I went to what I’d consider as a government school; my very young mother was determined on providing me with the best education she could afford, and East London Secondary School was exactly that. It wasn’t the best school in town but for a factory worker, it was everything. All she ever wanted, was for me to have better opportunities, and she believed that a good education improved my chances.
When I first got enrolled into the school in the second grade, there were probably more Indian and Coloured kids than there were blacks, but over the years that changed and we became the most dominant race.
Even when the school became predominantly black, the teachers still stayed the same. We never had more than two black teachers in the school at a time, which meant English and Afrikaans were the only languages I was ever taught all throughout my school years.
It didn’t help that I was an introverted child, an avid reader that only had access to libraries that mostly stocked books in one language. As I grew bigger, so did my love for literature.
I was always the English teacher’s pet, my teachers always seeing this as an opportunity to invest in the few things I seemed to enjoy. So I was always getting suggestions on what to watch, getting books and magazines as gifts and being accompanied to Literature Festivals. I spent all my time engrossed in movies, music and books that weren’t ever in my mother tongue.
It wasn’t until I was 20 years old that I realized that I couldn’t read, write or even make sense of a single sentence in my native tongue. A closer inspection into this unveiled that I even struggled to pronounce simple words in Xhosa. Even though my family thought this was cute, I was somehow really bothered by it.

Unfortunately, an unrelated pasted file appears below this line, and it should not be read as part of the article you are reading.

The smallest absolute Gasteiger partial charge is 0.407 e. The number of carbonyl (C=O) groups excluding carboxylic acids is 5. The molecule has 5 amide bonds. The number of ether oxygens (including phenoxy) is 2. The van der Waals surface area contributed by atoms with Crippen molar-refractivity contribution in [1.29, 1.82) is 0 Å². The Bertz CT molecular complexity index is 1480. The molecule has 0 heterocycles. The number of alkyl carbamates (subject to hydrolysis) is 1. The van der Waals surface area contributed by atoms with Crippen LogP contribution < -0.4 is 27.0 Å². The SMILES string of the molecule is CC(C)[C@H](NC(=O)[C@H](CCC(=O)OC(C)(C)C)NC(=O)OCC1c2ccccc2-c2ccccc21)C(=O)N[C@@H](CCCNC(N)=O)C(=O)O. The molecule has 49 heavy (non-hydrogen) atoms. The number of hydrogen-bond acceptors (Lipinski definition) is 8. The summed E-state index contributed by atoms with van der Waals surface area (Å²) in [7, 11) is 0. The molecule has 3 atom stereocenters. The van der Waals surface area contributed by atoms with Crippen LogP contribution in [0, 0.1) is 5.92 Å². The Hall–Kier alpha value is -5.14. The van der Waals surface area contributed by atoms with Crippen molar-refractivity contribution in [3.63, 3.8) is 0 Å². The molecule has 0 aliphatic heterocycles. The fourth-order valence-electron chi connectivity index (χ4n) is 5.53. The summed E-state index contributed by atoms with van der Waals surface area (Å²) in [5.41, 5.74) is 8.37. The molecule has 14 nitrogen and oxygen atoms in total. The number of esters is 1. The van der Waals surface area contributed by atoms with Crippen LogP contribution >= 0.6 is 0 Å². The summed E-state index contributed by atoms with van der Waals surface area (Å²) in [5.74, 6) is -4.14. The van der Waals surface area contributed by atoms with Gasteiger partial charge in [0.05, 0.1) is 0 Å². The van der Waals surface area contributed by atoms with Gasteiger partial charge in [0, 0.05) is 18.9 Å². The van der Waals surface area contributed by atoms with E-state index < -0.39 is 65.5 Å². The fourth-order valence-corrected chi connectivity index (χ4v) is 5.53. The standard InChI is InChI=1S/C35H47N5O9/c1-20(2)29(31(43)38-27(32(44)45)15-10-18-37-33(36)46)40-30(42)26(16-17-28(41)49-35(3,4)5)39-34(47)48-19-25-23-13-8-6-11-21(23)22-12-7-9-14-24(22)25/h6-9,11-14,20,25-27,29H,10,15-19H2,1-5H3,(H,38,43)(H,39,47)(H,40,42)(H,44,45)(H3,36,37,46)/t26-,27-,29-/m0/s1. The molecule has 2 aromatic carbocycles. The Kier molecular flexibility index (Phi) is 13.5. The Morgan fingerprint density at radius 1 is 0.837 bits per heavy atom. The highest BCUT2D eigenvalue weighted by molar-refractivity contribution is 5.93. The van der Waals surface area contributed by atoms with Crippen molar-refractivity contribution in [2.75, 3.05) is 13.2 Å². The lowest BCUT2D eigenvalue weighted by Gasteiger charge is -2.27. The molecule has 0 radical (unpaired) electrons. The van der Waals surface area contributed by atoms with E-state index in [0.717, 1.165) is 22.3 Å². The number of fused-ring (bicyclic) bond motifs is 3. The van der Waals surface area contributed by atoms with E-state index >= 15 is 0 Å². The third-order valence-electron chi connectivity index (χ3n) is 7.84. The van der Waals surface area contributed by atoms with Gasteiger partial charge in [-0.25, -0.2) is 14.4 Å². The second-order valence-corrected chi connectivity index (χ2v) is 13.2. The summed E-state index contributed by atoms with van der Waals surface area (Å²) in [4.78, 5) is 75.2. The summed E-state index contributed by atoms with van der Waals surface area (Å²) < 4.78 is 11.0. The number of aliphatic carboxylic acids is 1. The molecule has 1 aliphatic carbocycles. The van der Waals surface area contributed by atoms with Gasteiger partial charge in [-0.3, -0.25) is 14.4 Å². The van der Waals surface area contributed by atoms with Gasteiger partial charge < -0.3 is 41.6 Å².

The first step was to be deliberate in teaching myself how to text in Xhosa, all my Mxit contacts at the time went crazy, they were so impressed, it was as if I was learning a foreign language.
I couldn’t help feeling like my mother’s aspirations for me had come at such a high and unintended price. Good schooling definitely has its benefits but as a black person, I always feel like it’s taken away from me just as much as it has given.
It doesn’t help that one of the first things they teach you in school is how to express yourself in English, because of this, you always associate emotions with the language that you were taught to express them. I can’t take that back, until this day all my Twitter rants, expressions of love, feelings of disappointment, anger, sadness or happiness are always expressed only in one colour, English. I can’t undo that!
It’s embarrassing and I feel foolish because everything I know in Xhosa I’ve had to teach myself, so it’s shaky and I’m not always confident of my spelling or what I’m saying. I’m always afraid people who know better will judge me or be offended. It’s always such a tricky space to be in.
Photo By: Lonwabo Zimela
What has been your experience with good schooling? What would you change about it and what would you like to stay the same?